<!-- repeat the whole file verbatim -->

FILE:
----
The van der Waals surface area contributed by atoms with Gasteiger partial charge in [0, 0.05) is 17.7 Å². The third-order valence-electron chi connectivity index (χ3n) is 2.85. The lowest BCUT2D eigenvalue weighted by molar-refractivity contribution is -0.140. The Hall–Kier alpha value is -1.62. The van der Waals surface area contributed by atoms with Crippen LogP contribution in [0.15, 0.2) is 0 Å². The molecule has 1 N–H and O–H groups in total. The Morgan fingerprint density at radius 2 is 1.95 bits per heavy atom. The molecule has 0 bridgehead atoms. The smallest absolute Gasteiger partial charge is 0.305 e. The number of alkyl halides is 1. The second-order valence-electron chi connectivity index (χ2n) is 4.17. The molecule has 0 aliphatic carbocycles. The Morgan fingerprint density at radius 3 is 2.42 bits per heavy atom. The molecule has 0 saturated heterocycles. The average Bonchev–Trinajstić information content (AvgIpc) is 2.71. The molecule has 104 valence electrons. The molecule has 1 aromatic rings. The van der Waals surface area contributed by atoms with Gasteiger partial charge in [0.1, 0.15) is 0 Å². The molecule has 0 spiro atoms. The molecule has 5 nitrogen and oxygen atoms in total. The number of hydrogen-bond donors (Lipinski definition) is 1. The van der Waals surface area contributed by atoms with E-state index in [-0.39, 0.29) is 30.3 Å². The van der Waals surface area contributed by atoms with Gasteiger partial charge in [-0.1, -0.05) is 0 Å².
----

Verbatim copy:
The van der Waals surface area contributed by atoms with Gasteiger partial charge in [0, 0.05) is 17.7 Å². The third-order valence-electron chi connectivity index (χ3n) is 2.85. The lowest BCUT2D eigenvalue weighted by molar-refractivity contribution is -0.140. The Hall–Kier alpha value is -1.62. The van der Waals surface area contributed by atoms with Crippen LogP contribution in [0.15, 0.2) is 0 Å². The molecule has 1 N–H and O–H groups in total. The Morgan fingerprint density at radius 2 is 1.95 bits per heavy atom. The molecule has 0 bridgehead atoms. The smallest absolute Gasteiger partial charge is 0.305 e. The number of alkyl halides is 1. The second-order valence-electron chi connectivity index (χ2n) is 4.17. The molecule has 0 aliphatic carbocycles. The Morgan fingerprint density at radius 3 is 2.42 bits per heavy atom. The molecule has 0 saturated heterocycles. The average Bonchev–Trinajstić information content (AvgIpc) is 2.71. The molecule has 104 valence electrons. The molecule has 1 aromatic rings. The van der Waals surface area contributed by atoms with Gasteiger partial charge in [0.1, 0.15) is 0 Å². The molecule has 0 spiro atoms. The molecule has 5 nitrogen and oxygen atoms in total. The number of hydrogen-bond donors (Lipinski definition) is 1. The van der Waals surface area contributed by atoms with E-state index in [-0.39, 0.29) is 30.3 Å². The van der Waals surface area contributed by atoms with Gasteiger partial charge in [-0.1, -0.05) is 0 Å².